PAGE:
In the same week when more and more Republican lawmakers were making light of the Jan. 6 attack on the U.S. Capitol — one Georgia representative even saying it looked to him like "a normal tourist visit" — top Democratic and Republican members of the House Homeland Security Committee reached agreement on legislation to form a 9/11-style bipartisan Jan. 6 commission to investigate the riot and insurrection.
The agreement breaks a months-long stalemate. Can you imagine that the original 9/11 commission would ever have been stalled for months by one political party or another?
But since the Trump-incited Jan. 6 attack when he called on hundreds of his supporters to "fight like Hell" as Congress certified the Electoral College's vote cementing Joe Biden's election, Republicans have slowly inched themselves away from the statements they made at the end of that day.
Then those Republicans were still shocked after the violent rioters stormed the Capitol, broke windows and doors, and injured 140 police officers — including one who later died from a stroke after being sprayed by rioters with bear spray — and sent lawmakers and then-Vice President Mike Pence fleeing for their lives. All told, the riot resulted in five deaths and more than 400 eventual arrests.
Under the terms of the agreement announced Friday, the commission would have an equal number of Democrats and Republicans, five from each party. It would have subpoena power and be charged with issuing a final report by Dec. 31, along with recommendations to prevent future attacks. It would be chaired by a Democrat and vice-chaired by a Republican.
House Speaker Nancy Pelosi, who first called for the commission in February, said the legislation could be considered by the House "as soon as next week," along with a spending bill to pay for security improvements to the Capitol. The commission bill also needs Senate approval.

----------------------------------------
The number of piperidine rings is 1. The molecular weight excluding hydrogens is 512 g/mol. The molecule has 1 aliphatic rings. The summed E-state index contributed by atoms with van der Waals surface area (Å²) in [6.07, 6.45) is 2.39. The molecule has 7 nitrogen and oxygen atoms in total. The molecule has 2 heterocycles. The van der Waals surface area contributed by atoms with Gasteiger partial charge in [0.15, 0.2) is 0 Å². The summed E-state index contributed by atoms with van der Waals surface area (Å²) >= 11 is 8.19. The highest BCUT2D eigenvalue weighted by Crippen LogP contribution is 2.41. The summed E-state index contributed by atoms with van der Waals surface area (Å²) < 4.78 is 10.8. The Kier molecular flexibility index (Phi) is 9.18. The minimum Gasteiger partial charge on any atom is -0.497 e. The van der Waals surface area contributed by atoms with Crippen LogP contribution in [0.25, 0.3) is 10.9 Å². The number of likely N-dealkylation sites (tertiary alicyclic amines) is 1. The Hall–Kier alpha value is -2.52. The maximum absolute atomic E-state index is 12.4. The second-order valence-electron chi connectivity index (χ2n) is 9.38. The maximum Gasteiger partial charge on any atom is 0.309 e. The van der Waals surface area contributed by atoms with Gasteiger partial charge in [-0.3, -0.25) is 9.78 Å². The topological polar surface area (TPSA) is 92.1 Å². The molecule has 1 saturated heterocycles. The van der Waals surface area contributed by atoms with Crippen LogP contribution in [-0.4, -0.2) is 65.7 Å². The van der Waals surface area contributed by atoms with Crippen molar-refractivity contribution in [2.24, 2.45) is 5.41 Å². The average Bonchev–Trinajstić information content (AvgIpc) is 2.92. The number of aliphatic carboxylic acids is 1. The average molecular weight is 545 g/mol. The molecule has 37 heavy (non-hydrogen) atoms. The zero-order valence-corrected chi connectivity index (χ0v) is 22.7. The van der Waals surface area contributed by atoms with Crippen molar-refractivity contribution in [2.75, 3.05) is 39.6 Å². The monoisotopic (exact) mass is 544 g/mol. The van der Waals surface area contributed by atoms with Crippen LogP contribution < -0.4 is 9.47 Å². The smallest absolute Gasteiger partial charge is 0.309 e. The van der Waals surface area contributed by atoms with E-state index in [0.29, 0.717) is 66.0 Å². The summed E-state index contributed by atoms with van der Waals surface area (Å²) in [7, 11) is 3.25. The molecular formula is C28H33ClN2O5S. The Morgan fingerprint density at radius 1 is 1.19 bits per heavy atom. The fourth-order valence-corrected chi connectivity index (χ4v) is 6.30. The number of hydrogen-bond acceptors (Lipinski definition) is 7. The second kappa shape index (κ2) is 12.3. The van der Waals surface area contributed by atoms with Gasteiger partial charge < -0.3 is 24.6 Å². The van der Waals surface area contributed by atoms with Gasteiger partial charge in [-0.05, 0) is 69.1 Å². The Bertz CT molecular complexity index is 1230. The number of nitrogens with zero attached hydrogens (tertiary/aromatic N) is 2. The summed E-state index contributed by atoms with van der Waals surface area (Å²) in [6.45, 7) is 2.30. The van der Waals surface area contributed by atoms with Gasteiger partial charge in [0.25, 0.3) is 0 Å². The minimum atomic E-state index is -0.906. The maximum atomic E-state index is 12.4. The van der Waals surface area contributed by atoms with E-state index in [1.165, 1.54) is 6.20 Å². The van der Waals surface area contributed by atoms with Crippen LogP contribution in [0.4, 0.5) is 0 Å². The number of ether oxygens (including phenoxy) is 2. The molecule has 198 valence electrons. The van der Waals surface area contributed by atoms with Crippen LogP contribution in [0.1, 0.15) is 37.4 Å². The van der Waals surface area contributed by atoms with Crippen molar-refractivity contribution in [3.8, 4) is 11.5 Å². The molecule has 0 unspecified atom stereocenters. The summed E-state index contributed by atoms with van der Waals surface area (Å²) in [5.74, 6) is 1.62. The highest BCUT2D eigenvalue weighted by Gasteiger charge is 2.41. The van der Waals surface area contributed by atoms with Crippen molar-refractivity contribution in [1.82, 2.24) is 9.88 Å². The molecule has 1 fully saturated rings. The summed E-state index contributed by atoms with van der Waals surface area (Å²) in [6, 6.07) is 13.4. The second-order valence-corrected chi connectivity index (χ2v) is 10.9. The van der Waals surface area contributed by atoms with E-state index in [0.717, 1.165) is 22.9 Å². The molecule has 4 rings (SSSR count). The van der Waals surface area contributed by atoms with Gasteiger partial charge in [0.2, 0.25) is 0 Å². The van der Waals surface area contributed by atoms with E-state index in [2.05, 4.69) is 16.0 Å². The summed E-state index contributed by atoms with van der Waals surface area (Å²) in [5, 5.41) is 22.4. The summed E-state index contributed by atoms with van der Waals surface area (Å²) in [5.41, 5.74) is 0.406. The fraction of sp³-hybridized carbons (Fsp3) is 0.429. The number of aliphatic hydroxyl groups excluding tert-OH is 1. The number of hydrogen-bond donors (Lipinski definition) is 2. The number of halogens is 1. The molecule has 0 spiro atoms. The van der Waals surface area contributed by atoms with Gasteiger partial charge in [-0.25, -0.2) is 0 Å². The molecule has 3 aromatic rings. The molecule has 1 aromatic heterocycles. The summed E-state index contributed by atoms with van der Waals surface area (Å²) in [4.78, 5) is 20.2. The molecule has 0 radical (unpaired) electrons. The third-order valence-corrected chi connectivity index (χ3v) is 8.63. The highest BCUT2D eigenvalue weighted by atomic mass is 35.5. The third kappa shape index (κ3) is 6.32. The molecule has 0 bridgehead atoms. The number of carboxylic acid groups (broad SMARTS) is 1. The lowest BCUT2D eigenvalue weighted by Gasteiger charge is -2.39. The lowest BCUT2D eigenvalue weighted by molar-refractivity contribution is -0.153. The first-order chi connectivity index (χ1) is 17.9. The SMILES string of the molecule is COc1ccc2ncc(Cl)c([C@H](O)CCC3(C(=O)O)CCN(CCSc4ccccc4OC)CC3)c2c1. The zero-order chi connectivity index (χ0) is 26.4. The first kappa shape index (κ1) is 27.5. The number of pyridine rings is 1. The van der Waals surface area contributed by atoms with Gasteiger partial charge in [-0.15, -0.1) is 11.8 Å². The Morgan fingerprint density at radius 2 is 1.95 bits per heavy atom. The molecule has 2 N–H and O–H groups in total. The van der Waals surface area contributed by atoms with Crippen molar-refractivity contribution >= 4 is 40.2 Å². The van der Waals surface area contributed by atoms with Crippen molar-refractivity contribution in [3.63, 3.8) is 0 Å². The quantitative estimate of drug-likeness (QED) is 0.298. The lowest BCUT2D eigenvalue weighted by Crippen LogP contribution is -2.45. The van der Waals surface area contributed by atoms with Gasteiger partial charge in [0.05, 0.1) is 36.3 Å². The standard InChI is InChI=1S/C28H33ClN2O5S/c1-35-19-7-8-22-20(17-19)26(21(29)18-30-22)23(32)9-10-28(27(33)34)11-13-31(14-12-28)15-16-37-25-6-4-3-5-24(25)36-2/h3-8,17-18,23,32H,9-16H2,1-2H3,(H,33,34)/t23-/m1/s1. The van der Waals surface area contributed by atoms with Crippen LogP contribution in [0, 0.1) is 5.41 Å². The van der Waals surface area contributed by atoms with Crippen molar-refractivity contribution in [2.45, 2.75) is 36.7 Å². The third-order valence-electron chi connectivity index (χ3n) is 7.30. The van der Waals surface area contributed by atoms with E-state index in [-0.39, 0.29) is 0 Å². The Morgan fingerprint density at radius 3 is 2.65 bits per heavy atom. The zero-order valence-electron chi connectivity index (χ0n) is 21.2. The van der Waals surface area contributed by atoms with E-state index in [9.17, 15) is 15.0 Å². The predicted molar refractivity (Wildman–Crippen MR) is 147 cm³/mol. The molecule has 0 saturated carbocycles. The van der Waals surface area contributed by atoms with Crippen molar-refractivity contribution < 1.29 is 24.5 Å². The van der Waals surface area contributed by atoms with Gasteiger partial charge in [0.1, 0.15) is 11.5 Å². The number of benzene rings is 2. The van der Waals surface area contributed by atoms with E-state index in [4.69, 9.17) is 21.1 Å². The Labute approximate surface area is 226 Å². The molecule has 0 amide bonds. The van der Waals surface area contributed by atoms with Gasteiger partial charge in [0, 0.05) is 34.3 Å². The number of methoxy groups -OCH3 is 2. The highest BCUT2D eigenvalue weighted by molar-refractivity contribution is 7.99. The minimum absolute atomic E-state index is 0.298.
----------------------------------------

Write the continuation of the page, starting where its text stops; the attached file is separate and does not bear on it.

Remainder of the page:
It may yet be a hard slog.
During a House oversight committee hearing on Wednesday discussing what went wrong in police preparation for the Jan. 6 riot, and what the Trump administration did or did not do to quell the violence, Republican lawmakers, eager to rewrite history, tried to paint the rioters as victims.
"There was no insurrection," Rep. Andrew Clyde, R-Georgia, falsely claimed during Wednesday's hearing. "And to call it an insurrection, in my opinion, is a bold-faced lie."
Clyde went on to defend the Capitol stormers. He said video of the day's violence looked to him like "a normal tourist visit."
Since when do normal Capitol tourists dress like commandos, carry zip-tie handcuffs and climb over chairs as other rioters yell "where's Nancy [Pelosi]?" Since when do normal Capitol tourists throng the chamber halls and chant "hang Mike Pence?" Since when do normal tourists build a hangman's gallows on the Capitol lawn?
The guy carrying the handful of flex cuffs, 30-year-old Eric Munchel of Blue Ridge, Georgia, and Nashville, Tennessee, was one of the 400-plus arrests in the days and weeks after the attack. He and his companion — his mother — were indicted by a federal grand jury on Feb. 12 on charges of obstruction of an official proceeding, knowingly entering or remaining in any restricted building or grounds without lawful authority, violent entry and disorderly conduct on the U.S. Capitol grounds. Were they normal tourists?
Another Republican Georgia lawmaker, Rep. Jody Hice, piped up in that same Wednesday House oversight committee meeting, bringing up the death of Trump supporter Ashley Babbitt who was shot by a U.S. Capitol Police officer as she tried to climb through a broken glass door into the House chamber while some House members were still inside and crouching behind furniture.
"It was Trump supporters who lost their lives that day, not Trump supporters who were taking the lives of others," Hice whined.
Don't expect D.C. Metropolitan Police Officer Michael Fanone, a 19-year veteran left brain-injured by the rioters, to accept that bunkum and balderdash. Fanone has even tried to set Republicans like Clyde and Hice straight, but he's been rebuffed.
Fanone was dragged down stairs, beaten with pipes and and repeatedly shocked with stun guns during the pro-Trump insurrection. Last week, when he tried to contact House Minority Leader Kevin McCarthy, R-California, to share his experience, McCarthy's office hung up on him.
Clearly McCarthy, like others in the GOP, doesn't want to meet a real hero and ruin a false narrative of a "peaceful protest."
A Jan. 6 commission — while it could be a step forward toward accountability and enhanced security — won't stop Republicans like McCarthy, Hice and Clyde from twisting the truth.
But it may help other Georgians, Tennesseans and Americans to sort through their trash talk.